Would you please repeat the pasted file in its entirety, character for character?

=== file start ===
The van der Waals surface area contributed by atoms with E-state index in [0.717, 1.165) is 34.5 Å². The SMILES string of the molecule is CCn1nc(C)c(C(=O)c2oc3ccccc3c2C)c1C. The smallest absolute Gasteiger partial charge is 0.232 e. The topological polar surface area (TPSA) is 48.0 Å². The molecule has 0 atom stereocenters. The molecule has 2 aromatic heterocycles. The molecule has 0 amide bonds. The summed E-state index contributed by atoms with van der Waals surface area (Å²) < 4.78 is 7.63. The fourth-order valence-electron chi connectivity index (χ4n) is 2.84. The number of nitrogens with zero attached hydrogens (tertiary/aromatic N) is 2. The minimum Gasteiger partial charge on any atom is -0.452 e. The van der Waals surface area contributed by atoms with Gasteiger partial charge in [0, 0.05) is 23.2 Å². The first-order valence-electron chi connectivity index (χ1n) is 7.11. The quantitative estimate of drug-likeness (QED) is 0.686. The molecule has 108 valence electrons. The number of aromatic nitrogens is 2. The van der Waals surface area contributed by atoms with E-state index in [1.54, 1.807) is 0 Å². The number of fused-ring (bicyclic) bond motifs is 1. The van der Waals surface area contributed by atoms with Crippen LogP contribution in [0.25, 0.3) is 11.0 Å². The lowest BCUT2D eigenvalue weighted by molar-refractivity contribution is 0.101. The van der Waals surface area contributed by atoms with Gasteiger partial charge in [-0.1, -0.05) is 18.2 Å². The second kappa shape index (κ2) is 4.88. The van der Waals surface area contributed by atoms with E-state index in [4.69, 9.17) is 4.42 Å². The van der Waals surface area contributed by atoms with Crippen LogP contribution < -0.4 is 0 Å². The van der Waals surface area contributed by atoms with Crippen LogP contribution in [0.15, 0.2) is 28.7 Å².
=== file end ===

The van der Waals surface area contributed by atoms with E-state index in [0.717, 1.165) is 34.5 Å². The SMILES string of the molecule is CCn1nc(C)c(C(=O)c2oc3ccccc3c2C)c1C. The smallest absolute Gasteiger partial charge is 0.232 e. The topological polar surface area (TPSA) is 48.0 Å². The molecule has 0 atom stereocenters. The molecule has 2 aromatic heterocycles. The molecule has 0 amide bonds. The summed E-state index contributed by atoms with van der Waals surface area (Å²) < 4.78 is 7.63. The fourth-order valence-electron chi connectivity index (χ4n) is 2.84. The number of nitrogens with zero attached hydrogens (tertiary/aromatic N) is 2. The minimum Gasteiger partial charge on any atom is -0.452 e. The van der Waals surface area contributed by atoms with Gasteiger partial charge in [0, 0.05) is 23.2 Å². The first-order valence-electron chi connectivity index (χ1n) is 7.11. The quantitative estimate of drug-likeness (QED) is 0.686. The molecule has 108 valence electrons. The number of aromatic nitrogens is 2. The van der Waals surface area contributed by atoms with E-state index in [1.54, 1.807) is 0 Å². The number of fused-ring (bicyclic) bond motifs is 1. The van der Waals surface area contributed by atoms with Crippen LogP contribution in [0.25, 0.3) is 11.0 Å². The lowest BCUT2D eigenvalue weighted by molar-refractivity contribution is 0.101. The van der Waals surface area contributed by atoms with Gasteiger partial charge in [-0.1, -0.05) is 18.2 Å². The second kappa shape index (κ2) is 4.88. The van der Waals surface area contributed by atoms with E-state index in [4.69, 9.17) is 4.42 Å². The van der Waals surface area contributed by atoms with Crippen LogP contribution < -0.4 is 0 Å². The van der Waals surface area contributed by atoms with Crippen LogP contribution in [0.15, 0.2) is 28.7 Å².